Yet all of that does not help with the GDPR, because it is all about broad bureaucratic rules and not about the details of real-life good privacy. No company can ensure to be GDPR compliant, as nobody knows how to interpret the GDPR. For a small company the GDPR is like a ticking time bomb: anyone can get a fine or a lawsuit no matter how they prepare or what they do, in addition to the nightmare of having a ton of bureacratic regulations which seem nonsensical in many situations.

The fact that the company behind Purplemoon is situated in Switzerland (and all data is saved/processed in Switzerland) does not help us either – just the opposite, it creates even more legal uncertainty as it remains unclear which EU government agency would come after us or how they would operate. The different government agencies in the EU will clearly have different opinions about how an organisation can be GDPR compliant, and nobody knows what rules will prevail or how the GDPR will be enforced internationally.

The consequences for us, after much thought, are simple: We cannot continue to offer any services to people residing in the EU. This seems to be the only safe option for us to avoid any incalculable risk created by the GDPR. We therefore will start blocking the European Union, starting from May 25th. It will still be possible to open the Purplemoon website, but for anybody within the EU we will show a message that no services are available to anybody within the European Union because of the GDPR when users try to log in. We will only block the EU – Purplemoon will remain accessible from any other country in the world except the EU.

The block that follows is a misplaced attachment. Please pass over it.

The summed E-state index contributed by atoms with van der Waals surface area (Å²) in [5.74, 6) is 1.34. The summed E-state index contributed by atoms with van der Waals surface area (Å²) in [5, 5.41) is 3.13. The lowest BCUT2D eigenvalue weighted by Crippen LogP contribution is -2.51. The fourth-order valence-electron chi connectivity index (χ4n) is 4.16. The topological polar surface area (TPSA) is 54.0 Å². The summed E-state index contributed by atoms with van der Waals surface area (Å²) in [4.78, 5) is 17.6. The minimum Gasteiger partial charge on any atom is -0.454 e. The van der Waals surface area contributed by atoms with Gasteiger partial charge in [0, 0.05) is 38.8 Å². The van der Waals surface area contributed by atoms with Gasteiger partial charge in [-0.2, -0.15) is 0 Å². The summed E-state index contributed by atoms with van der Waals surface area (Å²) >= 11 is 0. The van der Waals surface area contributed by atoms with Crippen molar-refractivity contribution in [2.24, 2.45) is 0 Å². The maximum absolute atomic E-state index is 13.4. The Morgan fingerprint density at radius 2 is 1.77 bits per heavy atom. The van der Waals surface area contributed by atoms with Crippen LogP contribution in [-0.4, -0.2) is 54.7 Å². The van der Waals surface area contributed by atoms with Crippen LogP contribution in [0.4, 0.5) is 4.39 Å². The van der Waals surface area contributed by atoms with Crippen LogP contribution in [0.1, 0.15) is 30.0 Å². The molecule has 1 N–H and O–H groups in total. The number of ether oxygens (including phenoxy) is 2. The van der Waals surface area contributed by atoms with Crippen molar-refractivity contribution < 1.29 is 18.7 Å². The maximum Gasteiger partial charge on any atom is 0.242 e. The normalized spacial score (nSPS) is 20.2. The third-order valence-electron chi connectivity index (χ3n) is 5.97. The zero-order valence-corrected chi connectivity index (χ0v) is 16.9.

We are not the only ones who plan to abandon/block the EU. There are already multiple examples in many different sectors who will start to block any requests from the EU. We suspect these numbers will only increase and that many organsations will pull out of the EU – especially hobby projects, idealistic projects and small companies who cannot afford the immense bureaucratic effort and the legal (and financial) risk, as every government agency in the EU will have the power to destroy an organisation and/or interpret the GDPR in a way which creates unsurmountable bureaucratic obstacles and huge expenses. Some projects might block the EU, while others might just close down completely if they are mainly based in the EU.

Addendum on May 25th: Blocking the EU has also had an effect on users who are not within the European Union – it seems it is difficult to tell just from the IP if somebody is actually in the EU or not. Therefore it is now possible to skip the block if you confirm that you are not within the EU. We have also made it clear in our terms of services that we provide no services to anybody in the EU, and will adjust these technical measures if necessary.